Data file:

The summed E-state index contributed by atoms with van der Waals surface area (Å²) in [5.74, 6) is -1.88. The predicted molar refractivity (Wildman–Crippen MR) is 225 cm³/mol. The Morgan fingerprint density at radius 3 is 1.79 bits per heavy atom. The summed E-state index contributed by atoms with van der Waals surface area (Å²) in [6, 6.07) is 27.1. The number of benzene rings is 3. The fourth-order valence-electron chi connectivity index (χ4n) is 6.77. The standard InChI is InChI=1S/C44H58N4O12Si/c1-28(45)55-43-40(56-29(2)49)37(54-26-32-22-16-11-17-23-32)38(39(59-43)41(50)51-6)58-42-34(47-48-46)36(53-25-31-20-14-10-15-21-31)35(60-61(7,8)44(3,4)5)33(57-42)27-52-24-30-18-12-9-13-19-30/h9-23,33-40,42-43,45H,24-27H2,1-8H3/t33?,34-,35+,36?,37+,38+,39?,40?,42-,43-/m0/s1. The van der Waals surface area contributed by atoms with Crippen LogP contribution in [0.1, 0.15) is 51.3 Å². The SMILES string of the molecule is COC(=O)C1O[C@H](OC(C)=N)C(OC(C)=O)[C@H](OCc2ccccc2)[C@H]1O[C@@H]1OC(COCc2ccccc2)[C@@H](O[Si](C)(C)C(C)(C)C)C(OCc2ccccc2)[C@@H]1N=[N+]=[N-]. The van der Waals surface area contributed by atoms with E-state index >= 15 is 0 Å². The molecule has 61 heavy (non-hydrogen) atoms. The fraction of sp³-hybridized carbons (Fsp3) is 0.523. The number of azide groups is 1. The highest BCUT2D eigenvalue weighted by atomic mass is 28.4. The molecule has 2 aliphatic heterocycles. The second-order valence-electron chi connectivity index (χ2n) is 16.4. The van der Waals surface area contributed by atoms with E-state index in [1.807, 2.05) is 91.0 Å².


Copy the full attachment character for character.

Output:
The summed E-state index contributed by atoms with van der Waals surface area (Å²) in [5.74, 6) is -1.88. The predicted molar refractivity (Wildman–Crippen MR) is 225 cm³/mol. The Morgan fingerprint density at radius 3 is 1.79 bits per heavy atom. The summed E-state index contributed by atoms with van der Waals surface area (Å²) in [6, 6.07) is 27.1. The number of benzene rings is 3. The fourth-order valence-electron chi connectivity index (χ4n) is 6.77. The standard InChI is InChI=1S/C44H58N4O12Si/c1-28(45)55-43-40(56-29(2)49)37(54-26-32-22-16-11-17-23-32)38(39(59-43)41(50)51-6)58-42-34(47-48-46)36(53-25-31-20-14-10-15-21-31)35(60-61(7,8)44(3,4)5)33(57-42)27-52-24-30-18-12-9-13-19-30/h9-23,33-40,42-43,45H,24-27H2,1-8H3/t33?,34-,35+,36?,37+,38+,39?,40?,42-,43-/m0/s1. The van der Waals surface area contributed by atoms with Crippen LogP contribution in [0.1, 0.15) is 51.3 Å². The SMILES string of the molecule is COC(=O)C1O[C@H](OC(C)=N)C(OC(C)=O)[C@H](OCc2ccccc2)[C@H]1O[C@@H]1OC(COCc2ccccc2)[C@@H](O[Si](C)(C)C(C)(C)C)C(OCc2ccccc2)[C@@H]1N=[N+]=[N-]. The van der Waals surface area contributed by atoms with E-state index >= 15 is 0 Å². The molecule has 61 heavy (non-hydrogen) atoms. The fraction of sp³-hybridized carbons (Fsp3) is 0.523. The number of azide groups is 1. The highest BCUT2D eigenvalue weighted by atomic mass is 28.4. The molecule has 2 aliphatic heterocycles. The second-order valence-electron chi connectivity index (χ2n) is 16.4. The van der Waals surface area contributed by atoms with E-state index in [1.807, 2.05) is 91.0 Å².